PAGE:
The biggest thing I did last year was get creative about side income. Money is out there to be made if you can get creative. I realized I could be freelancing to pay off student loans more quickly without having to eat ramen every day. I adjusted my life by giving up personal time to do freelance marketing since I know how to work with different marketing automation systems. I posted my resume on LinkedIn ProFinder. There’s also a Slack community where people post about businesses looking for freelancers. I had to get permission from my current job to make sure there wasn’t a conflict of interest, and it took a while to find projects, but once I found them, it made a dent in my private loans.
I freelance around 20 hours a week. During the week, I come home from work, run my dog, make dinner and freelance for two or three hours a day. I’ll try to give myself one full weekend day off, but then I’ll work the other day. I actually liked spending my time like this, so I’ve kept up with it.
What’s the cost of living like in Salt Lake City?
I moved to Salt Lake City from Philadelphia about two years ago. My costs have gone down significantly. Philly is an expensive city and it’s hard to have a car there, so I took public transportation. I learned that I was spending about $700 a month on transportation (i.e., buses and Uber rides). Once I started to track my finances, I knew that paying that much for transportation wasn’t something I wanted to repeat in Salt Lake City.
I now have an $800 studio apartment that includes Wi-Fi and everything. I don’t have TV or cable, and I’m completely happy without them. I only knew one person when I moved to Salt Lake City — it was a big leap of faith. I wanted a change. I was over Philly and wanted something new. I thought I would eventually get an MBA, and that was cheaper out in Salt Lake City. The cost of living was cheaper and I wanted to be closer to the mountains. I got a job offer, accepted it, packed up my stuff and left.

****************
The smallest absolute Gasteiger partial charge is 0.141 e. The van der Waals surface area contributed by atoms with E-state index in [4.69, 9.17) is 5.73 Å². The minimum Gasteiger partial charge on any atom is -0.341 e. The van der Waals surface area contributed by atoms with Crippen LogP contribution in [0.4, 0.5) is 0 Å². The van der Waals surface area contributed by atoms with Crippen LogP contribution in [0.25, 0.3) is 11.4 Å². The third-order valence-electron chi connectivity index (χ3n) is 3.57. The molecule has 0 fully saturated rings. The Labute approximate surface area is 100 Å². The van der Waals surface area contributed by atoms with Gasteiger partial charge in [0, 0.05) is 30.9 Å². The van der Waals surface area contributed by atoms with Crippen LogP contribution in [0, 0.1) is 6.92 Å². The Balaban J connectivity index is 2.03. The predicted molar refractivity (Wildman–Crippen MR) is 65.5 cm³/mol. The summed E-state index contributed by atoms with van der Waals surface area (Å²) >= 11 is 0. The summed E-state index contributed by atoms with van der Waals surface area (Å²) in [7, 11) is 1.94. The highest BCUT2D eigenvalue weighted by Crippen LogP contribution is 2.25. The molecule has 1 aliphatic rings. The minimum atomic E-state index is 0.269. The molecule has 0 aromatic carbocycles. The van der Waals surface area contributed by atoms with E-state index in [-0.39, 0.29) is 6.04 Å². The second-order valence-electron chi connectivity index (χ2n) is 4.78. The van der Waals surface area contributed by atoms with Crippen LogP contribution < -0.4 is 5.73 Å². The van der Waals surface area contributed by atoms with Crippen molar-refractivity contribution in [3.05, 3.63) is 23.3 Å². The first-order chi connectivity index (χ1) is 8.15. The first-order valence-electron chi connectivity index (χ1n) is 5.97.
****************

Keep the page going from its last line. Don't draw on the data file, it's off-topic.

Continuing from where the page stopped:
How did you hear about the sweepstakes?
I have the NerdWallet app on my phone, and I got a notification about the sweepstakes. It sounded really rad and easy to follow. I had to link my bank account and put in the credit score I wanted to achieve.
The last piece to my student loan debt was getting my credit score up. I know that credit scores are important, but the app showed me a fun way to raise my credit score. I just needed to update my progress and use the app to reach my budgeting goals. Raising your credit score can be so boring and adult, but the sweepstakes gave me something fun to focus on while I was trying to accomplish that goal.
What did you do with the $1,000?
It was the first time I’ve ever won anything. I got the check in January, and I used the money to help pay for a folding kayak from Oru Kayak. I had been eyeing it, but every time I saved up for it, something else came up (e.g., a tire blew out). It wasn’t an easy goal to reach. When I got the check, I was like, “I’m buying this.”
Photos courtesy of Elizabeth Krupka.